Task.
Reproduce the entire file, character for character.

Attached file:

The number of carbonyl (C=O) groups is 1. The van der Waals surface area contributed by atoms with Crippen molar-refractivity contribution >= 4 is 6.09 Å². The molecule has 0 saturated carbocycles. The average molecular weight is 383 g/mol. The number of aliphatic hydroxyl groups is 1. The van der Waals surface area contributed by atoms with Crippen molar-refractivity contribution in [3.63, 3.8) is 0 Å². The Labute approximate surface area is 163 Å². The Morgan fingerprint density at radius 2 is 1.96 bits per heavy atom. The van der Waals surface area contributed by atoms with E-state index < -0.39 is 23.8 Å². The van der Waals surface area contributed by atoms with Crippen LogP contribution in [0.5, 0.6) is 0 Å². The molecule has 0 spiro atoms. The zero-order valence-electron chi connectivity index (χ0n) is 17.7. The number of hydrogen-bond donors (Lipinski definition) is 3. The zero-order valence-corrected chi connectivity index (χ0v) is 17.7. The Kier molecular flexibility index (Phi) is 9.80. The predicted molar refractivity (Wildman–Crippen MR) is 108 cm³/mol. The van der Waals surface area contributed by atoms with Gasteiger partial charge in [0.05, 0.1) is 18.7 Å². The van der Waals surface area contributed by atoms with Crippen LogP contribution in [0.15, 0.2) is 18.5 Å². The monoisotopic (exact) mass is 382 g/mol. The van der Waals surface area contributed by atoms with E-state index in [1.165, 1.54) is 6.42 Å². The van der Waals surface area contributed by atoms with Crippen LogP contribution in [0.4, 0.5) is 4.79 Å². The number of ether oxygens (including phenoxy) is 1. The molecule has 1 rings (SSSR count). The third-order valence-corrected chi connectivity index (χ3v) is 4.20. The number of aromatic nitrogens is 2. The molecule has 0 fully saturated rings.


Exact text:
The number of carbonyl (C=O) groups is 1. The van der Waals surface area contributed by atoms with Crippen molar-refractivity contribution >= 4 is 6.09 Å². The molecule has 0 saturated carbocycles. The average molecular weight is 383 g/mol. The number of aliphatic hydroxyl groups is 1. The van der Waals surface area contributed by atoms with Crippen molar-refractivity contribution in [3.63, 3.8) is 0 Å². The Labute approximate surface area is 163 Å². The Morgan fingerprint density at radius 2 is 1.96 bits per heavy atom. The van der Waals surface area contributed by atoms with E-state index < -0.39 is 23.8 Å². The van der Waals surface area contributed by atoms with Crippen LogP contribution in [0.5, 0.6) is 0 Å². The molecule has 0 spiro atoms. The zero-order valence-electron chi connectivity index (χ0n) is 17.7. The number of hydrogen-bond donors (Lipinski definition) is 3. The zero-order valence-corrected chi connectivity index (χ0v) is 17.7. The Kier molecular flexibility index (Phi) is 9.80. The predicted molar refractivity (Wildman–Crippen MR) is 108 cm³/mol. The van der Waals surface area contributed by atoms with Gasteiger partial charge in [0.05, 0.1) is 18.7 Å². The van der Waals surface area contributed by atoms with Crippen LogP contribution in [0.15, 0.2) is 18.5 Å². The monoisotopic (exact) mass is 382 g/mol. The van der Waals surface area contributed by atoms with E-state index in [1.165, 1.54) is 6.42 Å². The van der Waals surface area contributed by atoms with Crippen LogP contribution in [0.4, 0.5) is 4.79 Å². The number of ether oxygens (including phenoxy) is 1. The molecule has 1 rings (SSSR count). The third-order valence-corrected chi connectivity index (χ3v) is 4.20. The number of aromatic nitrogens is 2. The molecule has 0 fully saturated rings.